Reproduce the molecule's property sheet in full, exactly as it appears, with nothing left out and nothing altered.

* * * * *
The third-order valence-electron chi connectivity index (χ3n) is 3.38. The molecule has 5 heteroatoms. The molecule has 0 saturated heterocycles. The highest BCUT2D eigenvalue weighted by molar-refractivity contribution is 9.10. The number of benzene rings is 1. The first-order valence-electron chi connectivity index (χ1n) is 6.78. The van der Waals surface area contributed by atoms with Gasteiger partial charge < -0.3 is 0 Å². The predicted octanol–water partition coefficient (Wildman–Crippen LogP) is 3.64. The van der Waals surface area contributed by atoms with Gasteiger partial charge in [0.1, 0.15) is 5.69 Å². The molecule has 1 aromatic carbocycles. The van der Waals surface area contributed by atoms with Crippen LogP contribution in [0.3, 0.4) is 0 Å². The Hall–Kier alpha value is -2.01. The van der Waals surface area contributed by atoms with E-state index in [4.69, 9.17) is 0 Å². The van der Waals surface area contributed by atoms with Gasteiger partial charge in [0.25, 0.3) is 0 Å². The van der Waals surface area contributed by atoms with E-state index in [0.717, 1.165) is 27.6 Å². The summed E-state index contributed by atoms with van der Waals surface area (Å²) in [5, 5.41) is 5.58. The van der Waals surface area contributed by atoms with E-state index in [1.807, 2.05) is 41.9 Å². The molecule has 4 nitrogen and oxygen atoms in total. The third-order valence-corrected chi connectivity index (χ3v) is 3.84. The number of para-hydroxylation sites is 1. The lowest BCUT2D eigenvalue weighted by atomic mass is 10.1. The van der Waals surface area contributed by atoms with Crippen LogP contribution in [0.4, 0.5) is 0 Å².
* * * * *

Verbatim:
The third-order valence-electron chi connectivity index (χ3n) is 3.38. The molecule has 5 heteroatoms. The molecule has 0 saturated heterocycles. The highest BCUT2D eigenvalue weighted by molar-refractivity contribution is 9.10. The number of benzene rings is 1. The first-order valence-electron chi connectivity index (χ1n) is 6.78. The van der Waals surface area contributed by atoms with Gasteiger partial charge < -0.3 is 0 Å². The predicted octanol–water partition coefficient (Wildman–Crippen LogP) is 3.64. The van der Waals surface area contributed by atoms with Gasteiger partial charge in [0.1, 0.15) is 5.69 Å². The molecule has 1 aromatic carbocycles. The van der Waals surface area contributed by atoms with Crippen LogP contribution in [0.3, 0.4) is 0 Å². The Hall–Kier alpha value is -2.01. The van der Waals surface area contributed by atoms with E-state index in [4.69, 9.17) is 0 Å². The van der Waals surface area contributed by atoms with Gasteiger partial charge in [0.25, 0.3) is 0 Å². The van der Waals surface area contributed by atoms with E-state index in [0.717, 1.165) is 27.6 Å². The summed E-state index contributed by atoms with van der Waals surface area (Å²) in [5, 5.41) is 5.58. The van der Waals surface area contributed by atoms with E-state index in [1.807, 2.05) is 41.9 Å². The molecule has 4 nitrogen and oxygen atoms in total. The third-order valence-corrected chi connectivity index (χ3v) is 3.84. The number of para-hydroxylation sites is 1. The lowest BCUT2D eigenvalue weighted by atomic mass is 10.1. The van der Waals surface area contributed by atoms with Crippen LogP contribution in [0.4, 0.5) is 0 Å².